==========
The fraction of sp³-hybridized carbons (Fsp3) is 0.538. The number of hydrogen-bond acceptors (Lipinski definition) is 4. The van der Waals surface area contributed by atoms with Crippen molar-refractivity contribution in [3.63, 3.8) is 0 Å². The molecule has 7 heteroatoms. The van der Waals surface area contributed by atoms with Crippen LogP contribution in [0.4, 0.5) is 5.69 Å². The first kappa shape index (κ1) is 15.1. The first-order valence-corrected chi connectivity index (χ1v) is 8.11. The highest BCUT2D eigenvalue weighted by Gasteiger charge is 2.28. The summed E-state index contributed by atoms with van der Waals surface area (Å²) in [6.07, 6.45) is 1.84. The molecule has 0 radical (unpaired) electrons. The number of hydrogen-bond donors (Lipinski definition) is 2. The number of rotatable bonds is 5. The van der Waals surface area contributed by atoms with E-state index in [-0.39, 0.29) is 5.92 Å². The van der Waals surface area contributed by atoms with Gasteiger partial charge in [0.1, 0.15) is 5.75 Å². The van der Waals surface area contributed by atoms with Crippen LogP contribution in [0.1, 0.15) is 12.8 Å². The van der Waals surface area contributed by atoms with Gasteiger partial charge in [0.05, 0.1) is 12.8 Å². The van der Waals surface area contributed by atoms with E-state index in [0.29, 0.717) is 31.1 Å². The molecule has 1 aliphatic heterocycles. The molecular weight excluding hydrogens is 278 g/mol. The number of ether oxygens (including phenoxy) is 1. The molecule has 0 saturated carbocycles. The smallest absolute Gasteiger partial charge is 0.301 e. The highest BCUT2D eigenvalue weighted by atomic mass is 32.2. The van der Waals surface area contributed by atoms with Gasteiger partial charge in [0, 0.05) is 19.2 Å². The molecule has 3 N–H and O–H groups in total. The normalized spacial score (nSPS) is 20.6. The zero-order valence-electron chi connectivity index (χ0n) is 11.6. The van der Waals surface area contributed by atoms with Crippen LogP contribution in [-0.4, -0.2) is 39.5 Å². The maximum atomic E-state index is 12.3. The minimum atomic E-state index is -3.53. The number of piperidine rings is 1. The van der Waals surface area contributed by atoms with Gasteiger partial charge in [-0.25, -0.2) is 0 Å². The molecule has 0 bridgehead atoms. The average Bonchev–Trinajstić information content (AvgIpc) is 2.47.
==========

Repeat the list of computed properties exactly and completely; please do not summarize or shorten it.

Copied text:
The fraction of sp³-hybridized carbons (Fsp3) is 0.538. The number of hydrogen-bond acceptors (Lipinski definition) is 4. The van der Waals surface area contributed by atoms with Crippen molar-refractivity contribution in [3.63, 3.8) is 0 Å². The molecule has 7 heteroatoms. The van der Waals surface area contributed by atoms with Crippen LogP contribution in [0.4, 0.5) is 5.69 Å². The first kappa shape index (κ1) is 15.1. The first-order valence-corrected chi connectivity index (χ1v) is 8.11. The highest BCUT2D eigenvalue weighted by Gasteiger charge is 2.28. The summed E-state index contributed by atoms with van der Waals surface area (Å²) in [6.07, 6.45) is 1.84. The molecule has 0 radical (unpaired) electrons. The number of hydrogen-bond donors (Lipinski definition) is 2. The number of rotatable bonds is 5. The van der Waals surface area contributed by atoms with E-state index in [-0.39, 0.29) is 5.92 Å². The van der Waals surface area contributed by atoms with Gasteiger partial charge in [0.1, 0.15) is 5.75 Å². The van der Waals surface area contributed by atoms with Crippen LogP contribution in [0.1, 0.15) is 12.8 Å². The van der Waals surface area contributed by atoms with Gasteiger partial charge in [0.05, 0.1) is 12.8 Å². The van der Waals surface area contributed by atoms with E-state index in [0.29, 0.717) is 31.1 Å². The molecule has 1 aliphatic heterocycles. The molecular weight excluding hydrogens is 278 g/mol. The number of ether oxygens (including phenoxy) is 1. The molecule has 0 saturated carbocycles. The smallest absolute Gasteiger partial charge is 0.301 e. The highest BCUT2D eigenvalue weighted by atomic mass is 32.2. The van der Waals surface area contributed by atoms with Gasteiger partial charge in [0, 0.05) is 19.2 Å². The molecule has 3 N–H and O–H groups in total. The normalized spacial score (nSPS) is 20.6. The zero-order valence-electron chi connectivity index (χ0n) is 11.6. The van der Waals surface area contributed by atoms with Crippen LogP contribution in [-0.4, -0.2) is 39.5 Å². The maximum atomic E-state index is 12.3. The minimum atomic E-state index is -3.53. The number of piperidine rings is 1. The van der Waals surface area contributed by atoms with Gasteiger partial charge in [-0.25, -0.2) is 0 Å². The molecule has 0 bridgehead atoms. The average Bonchev–Trinajstić information content (AvgIpc) is 2.47.